Poor air quality forces Utah students indoors

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SALT LAKE CITY – With orange and red air quality alerts in effect along the Wasatch Front, it causes schools to take notice. Some schools had to decide whether it was safe for students to play outside during recess.

For the first time this school year, Bell View Elementary moved recess inside as air quality worsened throughout the day. When particulate matter 2.5 is above 55.5, the Utah Department of Health recommends administrators keep all students indoors.

Jeff Haney, spokesperson for Canyons School District says principals monitor these numbers very closely during the inversion system to determine if kids can go outside and play or not.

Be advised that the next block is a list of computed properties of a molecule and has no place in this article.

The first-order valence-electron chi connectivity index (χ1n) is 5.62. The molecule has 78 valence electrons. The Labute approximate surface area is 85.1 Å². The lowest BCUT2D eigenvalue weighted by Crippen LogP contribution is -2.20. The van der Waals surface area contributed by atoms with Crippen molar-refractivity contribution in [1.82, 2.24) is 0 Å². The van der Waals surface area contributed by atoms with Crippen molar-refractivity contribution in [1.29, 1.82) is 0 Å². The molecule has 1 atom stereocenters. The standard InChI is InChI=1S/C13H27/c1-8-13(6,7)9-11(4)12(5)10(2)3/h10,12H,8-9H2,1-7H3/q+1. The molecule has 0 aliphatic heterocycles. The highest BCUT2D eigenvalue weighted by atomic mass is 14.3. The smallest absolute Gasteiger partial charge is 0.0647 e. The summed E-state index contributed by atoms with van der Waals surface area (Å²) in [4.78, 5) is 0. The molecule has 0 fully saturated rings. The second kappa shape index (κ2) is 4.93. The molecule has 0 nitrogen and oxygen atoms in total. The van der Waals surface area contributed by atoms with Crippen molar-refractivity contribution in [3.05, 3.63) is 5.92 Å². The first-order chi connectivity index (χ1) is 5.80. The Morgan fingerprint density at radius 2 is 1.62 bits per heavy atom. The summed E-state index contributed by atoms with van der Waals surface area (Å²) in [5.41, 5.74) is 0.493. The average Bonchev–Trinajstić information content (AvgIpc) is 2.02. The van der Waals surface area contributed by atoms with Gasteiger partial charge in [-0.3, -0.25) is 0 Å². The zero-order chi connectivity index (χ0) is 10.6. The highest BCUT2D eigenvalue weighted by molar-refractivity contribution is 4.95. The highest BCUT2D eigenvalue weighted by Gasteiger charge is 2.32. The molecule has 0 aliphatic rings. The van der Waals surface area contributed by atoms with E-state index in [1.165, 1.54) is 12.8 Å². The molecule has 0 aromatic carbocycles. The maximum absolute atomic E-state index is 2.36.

“They come in everyday and check that air quality index,” Haney said.

On Orange days, students who have asthma or other respiratory problems are advised to stay indoors for recess, but schools can make exceptions.

“If parents are concerned about the health of their kids and request their kids to stay inside then the principal and teacher will definitely work with the parents if they make that request,” said Haney.

Brittany Guerra is the director of the department of Health’s asthma program. She says it is up to individual schools and they fully support their decision. She helped create recess guidelines for schools, which follow the Department of Environmental Quality designations.

“I encourage parents to work with the schools and their physicians to get that message to schools if they feel their sensitive to poor air quality,” Guerra said.

Canyons is also encouraging parents to do their part. They’ve created an Idle-Free Zone at all their schools.

“When they're sitting in line in the parking lot, waiting for their kids to get out and come into the car, we ask them to turn off the key.  Every little bit helps,” said Haney.

For more information about the air quality recess guidelines, click here:
http://health.utah.gov/asthma/airquality/recess.html